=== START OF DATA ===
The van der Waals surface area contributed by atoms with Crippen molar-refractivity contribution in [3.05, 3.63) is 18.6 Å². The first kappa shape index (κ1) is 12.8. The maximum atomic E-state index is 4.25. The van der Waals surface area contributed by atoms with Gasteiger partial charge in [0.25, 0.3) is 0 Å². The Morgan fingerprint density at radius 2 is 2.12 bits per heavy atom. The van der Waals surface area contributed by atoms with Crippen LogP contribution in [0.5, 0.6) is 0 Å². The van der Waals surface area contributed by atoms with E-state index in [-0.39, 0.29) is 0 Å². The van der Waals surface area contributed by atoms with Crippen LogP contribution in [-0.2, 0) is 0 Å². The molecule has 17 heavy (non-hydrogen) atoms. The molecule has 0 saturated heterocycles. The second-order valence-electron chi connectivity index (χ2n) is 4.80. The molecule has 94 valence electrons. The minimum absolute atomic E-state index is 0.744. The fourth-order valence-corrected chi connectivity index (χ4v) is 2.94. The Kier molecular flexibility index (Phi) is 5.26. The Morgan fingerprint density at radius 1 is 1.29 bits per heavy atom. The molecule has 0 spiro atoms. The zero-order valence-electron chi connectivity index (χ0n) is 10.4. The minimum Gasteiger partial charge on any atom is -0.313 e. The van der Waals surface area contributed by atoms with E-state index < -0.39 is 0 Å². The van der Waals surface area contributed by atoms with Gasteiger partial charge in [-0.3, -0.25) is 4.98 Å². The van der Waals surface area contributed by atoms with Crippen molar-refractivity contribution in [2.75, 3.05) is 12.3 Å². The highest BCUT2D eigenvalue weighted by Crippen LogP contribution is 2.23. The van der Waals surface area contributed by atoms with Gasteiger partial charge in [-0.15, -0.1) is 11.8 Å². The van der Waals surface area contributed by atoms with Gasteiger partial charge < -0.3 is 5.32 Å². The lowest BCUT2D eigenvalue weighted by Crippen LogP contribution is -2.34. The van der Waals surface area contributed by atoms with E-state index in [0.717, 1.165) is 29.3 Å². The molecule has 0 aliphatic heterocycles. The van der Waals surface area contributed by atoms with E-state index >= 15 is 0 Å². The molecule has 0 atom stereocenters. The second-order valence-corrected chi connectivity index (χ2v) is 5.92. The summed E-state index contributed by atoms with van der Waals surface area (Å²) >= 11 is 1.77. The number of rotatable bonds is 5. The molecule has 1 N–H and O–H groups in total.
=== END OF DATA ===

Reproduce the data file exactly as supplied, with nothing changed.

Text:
The van der Waals surface area contributed by atoms with Crippen molar-refractivity contribution in [3.05, 3.63) is 18.6 Å². The first kappa shape index (κ1) is 12.8. The maximum atomic E-state index is 4.25. The van der Waals surface area contributed by atoms with Gasteiger partial charge in [0.25, 0.3) is 0 Å². The Morgan fingerprint density at radius 2 is 2.12 bits per heavy atom. The van der Waals surface area contributed by atoms with Crippen LogP contribution in [0.5, 0.6) is 0 Å². The van der Waals surface area contributed by atoms with E-state index in [-0.39, 0.29) is 0 Å². The van der Waals surface area contributed by atoms with Crippen LogP contribution in [-0.2, 0) is 0 Å². The molecule has 17 heavy (non-hydrogen) atoms. The molecule has 0 saturated heterocycles. The second-order valence-electron chi connectivity index (χ2n) is 4.80. The molecule has 94 valence electrons. The minimum absolute atomic E-state index is 0.744. The fourth-order valence-corrected chi connectivity index (χ4v) is 2.94. The Kier molecular flexibility index (Phi) is 5.26. The Morgan fingerprint density at radius 1 is 1.29 bits per heavy atom. The molecule has 0 spiro atoms. The zero-order valence-electron chi connectivity index (χ0n) is 10.4. The minimum Gasteiger partial charge on any atom is -0.313 e. The van der Waals surface area contributed by atoms with E-state index < -0.39 is 0 Å². The van der Waals surface area contributed by atoms with Gasteiger partial charge in [-0.3, -0.25) is 4.98 Å². The van der Waals surface area contributed by atoms with Crippen molar-refractivity contribution in [2.75, 3.05) is 12.3 Å². The highest BCUT2D eigenvalue weighted by Crippen LogP contribution is 2.23. The van der Waals surface area contributed by atoms with Gasteiger partial charge in [-0.15, -0.1) is 11.8 Å². The van der Waals surface area contributed by atoms with Gasteiger partial charge < -0.3 is 5.32 Å². The lowest BCUT2D eigenvalue weighted by Crippen LogP contribution is -2.34. The van der Waals surface area contributed by atoms with E-state index in [0.717, 1.165) is 29.3 Å². The molecule has 0 aliphatic heterocycles. The van der Waals surface area contributed by atoms with E-state index >= 15 is 0 Å². The molecule has 0 atom stereocenters. The second-order valence-corrected chi connectivity index (χ2v) is 5.92. The summed E-state index contributed by atoms with van der Waals surface area (Å²) >= 11 is 1.77. The number of rotatable bonds is 5. The molecule has 1 N–H and O–H groups in total.